On January 25th, the U.S. Department of Agriculture (USDA) released an updated version of their Plant Hardiness Zone Map. Here are some excerpts from the USDA website, where you can also view and download the new maps:The 2012 USDA Plant Hardiness Zone Map is the standard by which gardeners and growers can determine which plants are most likely to thrive at a location. The map is based on the average annual minimum winter temperature, divided into 10-degree F zones. For the first time, the map is available as an interactive GIS-based map, for which a broadband Internet connection is recommended, and as static images for those with slower Internet access. Users may also simply type in a ZIP Code and find the hardiness zone for that area. No posters of the USDA Plant Hardiness Zone Map have been printed. But state, regional, and national images of the map can be downloaded and printed in a variety of sizes and resolutions.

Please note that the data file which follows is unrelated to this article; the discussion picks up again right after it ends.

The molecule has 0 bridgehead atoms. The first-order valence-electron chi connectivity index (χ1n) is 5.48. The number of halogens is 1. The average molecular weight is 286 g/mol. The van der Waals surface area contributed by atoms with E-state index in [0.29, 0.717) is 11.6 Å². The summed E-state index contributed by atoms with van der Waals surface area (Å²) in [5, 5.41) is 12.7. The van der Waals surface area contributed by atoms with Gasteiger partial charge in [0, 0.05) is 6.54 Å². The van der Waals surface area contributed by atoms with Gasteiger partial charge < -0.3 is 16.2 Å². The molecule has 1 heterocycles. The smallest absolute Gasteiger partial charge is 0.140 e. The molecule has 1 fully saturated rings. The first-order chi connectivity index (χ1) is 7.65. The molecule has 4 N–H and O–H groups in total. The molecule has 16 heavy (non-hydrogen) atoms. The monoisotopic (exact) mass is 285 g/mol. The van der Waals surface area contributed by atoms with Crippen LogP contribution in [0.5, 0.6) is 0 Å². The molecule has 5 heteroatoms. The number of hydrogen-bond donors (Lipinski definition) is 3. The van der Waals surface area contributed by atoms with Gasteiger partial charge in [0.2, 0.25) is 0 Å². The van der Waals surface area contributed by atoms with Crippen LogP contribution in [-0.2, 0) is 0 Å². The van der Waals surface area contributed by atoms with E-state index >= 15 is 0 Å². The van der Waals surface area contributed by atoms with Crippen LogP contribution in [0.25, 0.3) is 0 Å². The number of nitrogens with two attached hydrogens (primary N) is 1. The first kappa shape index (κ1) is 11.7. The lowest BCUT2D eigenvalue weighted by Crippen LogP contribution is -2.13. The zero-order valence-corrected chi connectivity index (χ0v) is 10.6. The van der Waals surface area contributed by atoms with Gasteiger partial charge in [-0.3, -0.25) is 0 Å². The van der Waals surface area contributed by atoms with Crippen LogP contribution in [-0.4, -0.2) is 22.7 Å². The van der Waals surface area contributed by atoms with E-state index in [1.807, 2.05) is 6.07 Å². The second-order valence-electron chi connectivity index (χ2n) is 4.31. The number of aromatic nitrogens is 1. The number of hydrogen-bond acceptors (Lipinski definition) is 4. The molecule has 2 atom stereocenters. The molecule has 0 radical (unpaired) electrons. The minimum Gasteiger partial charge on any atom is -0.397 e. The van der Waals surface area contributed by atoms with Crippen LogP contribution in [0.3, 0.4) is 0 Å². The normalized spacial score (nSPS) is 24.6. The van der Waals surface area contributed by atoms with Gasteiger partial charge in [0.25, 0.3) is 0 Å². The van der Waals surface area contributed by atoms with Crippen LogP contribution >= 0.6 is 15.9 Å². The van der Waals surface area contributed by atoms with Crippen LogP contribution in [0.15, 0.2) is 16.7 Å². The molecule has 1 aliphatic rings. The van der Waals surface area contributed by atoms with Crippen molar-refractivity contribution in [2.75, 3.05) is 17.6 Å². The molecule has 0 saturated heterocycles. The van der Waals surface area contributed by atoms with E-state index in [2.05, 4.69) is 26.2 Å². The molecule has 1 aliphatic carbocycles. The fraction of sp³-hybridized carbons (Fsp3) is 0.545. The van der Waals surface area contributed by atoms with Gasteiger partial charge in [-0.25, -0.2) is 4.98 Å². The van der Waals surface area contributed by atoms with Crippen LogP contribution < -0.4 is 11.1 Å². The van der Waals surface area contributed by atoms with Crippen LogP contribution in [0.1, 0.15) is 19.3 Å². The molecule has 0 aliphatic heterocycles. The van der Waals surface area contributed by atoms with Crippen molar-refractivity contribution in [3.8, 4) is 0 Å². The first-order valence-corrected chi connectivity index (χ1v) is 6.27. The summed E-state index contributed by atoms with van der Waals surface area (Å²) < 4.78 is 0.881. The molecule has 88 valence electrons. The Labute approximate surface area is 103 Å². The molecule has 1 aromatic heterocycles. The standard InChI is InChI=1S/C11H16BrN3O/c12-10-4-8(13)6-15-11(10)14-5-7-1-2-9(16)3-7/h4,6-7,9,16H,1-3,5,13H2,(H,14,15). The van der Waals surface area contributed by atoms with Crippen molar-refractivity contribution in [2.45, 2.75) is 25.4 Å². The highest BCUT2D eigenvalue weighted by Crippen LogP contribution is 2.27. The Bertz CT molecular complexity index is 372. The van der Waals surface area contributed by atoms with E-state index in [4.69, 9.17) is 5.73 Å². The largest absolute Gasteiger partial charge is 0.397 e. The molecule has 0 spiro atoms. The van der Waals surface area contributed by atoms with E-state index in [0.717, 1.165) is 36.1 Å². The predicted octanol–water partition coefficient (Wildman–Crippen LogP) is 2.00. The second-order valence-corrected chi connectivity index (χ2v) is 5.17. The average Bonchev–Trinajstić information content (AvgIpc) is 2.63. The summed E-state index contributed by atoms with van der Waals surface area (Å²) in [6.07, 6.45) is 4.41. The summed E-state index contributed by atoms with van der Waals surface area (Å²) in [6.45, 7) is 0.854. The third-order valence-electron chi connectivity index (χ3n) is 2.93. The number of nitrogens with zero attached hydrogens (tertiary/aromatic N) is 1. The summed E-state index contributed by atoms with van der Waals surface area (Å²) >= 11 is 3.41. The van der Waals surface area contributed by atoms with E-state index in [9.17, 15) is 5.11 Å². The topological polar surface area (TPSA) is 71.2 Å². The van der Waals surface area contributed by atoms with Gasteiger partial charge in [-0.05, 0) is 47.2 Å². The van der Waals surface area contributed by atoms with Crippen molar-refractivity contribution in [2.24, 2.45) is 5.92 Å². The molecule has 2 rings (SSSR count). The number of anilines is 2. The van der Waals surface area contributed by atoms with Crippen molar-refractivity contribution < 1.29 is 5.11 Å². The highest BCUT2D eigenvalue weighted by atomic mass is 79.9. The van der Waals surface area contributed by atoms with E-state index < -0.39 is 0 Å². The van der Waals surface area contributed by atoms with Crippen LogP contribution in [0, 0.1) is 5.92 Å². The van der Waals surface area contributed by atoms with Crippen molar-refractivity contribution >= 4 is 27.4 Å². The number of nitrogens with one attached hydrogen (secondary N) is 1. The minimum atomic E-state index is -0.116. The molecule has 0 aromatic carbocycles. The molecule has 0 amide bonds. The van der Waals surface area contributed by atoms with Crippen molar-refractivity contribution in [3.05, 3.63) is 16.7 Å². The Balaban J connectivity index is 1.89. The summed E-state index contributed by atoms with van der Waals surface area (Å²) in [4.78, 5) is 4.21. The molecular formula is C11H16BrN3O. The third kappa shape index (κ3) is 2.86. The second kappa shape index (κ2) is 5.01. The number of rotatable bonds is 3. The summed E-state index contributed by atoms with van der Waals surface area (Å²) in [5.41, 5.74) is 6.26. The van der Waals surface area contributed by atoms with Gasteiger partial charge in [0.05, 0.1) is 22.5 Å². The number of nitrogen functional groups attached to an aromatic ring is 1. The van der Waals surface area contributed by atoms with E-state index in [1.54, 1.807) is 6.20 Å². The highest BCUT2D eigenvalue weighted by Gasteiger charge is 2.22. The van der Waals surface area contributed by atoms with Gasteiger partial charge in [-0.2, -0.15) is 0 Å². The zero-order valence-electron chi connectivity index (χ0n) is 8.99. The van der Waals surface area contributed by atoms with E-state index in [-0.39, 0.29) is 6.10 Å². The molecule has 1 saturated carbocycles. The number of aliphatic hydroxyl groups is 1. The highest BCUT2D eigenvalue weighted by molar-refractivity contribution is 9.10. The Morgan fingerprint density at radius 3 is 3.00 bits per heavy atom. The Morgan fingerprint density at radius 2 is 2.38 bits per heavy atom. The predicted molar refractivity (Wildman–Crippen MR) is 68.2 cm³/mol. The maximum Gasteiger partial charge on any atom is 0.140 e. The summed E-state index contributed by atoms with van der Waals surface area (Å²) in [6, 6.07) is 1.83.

My thoughts: It is kind of surprising that the maps have not been updated since 1990.
You can enter your zip code, search by state, or simply click on your state on the national map to get a new state map.
Colorado, like most places, got a little warmer. Now Zone 3 only includes areas at high elevations. The foothills are a mix of Zone 4 and 5, and the urban “heat island effect” is taken into consideration with Denver in Zone 6. What changes are you seeing for your area?
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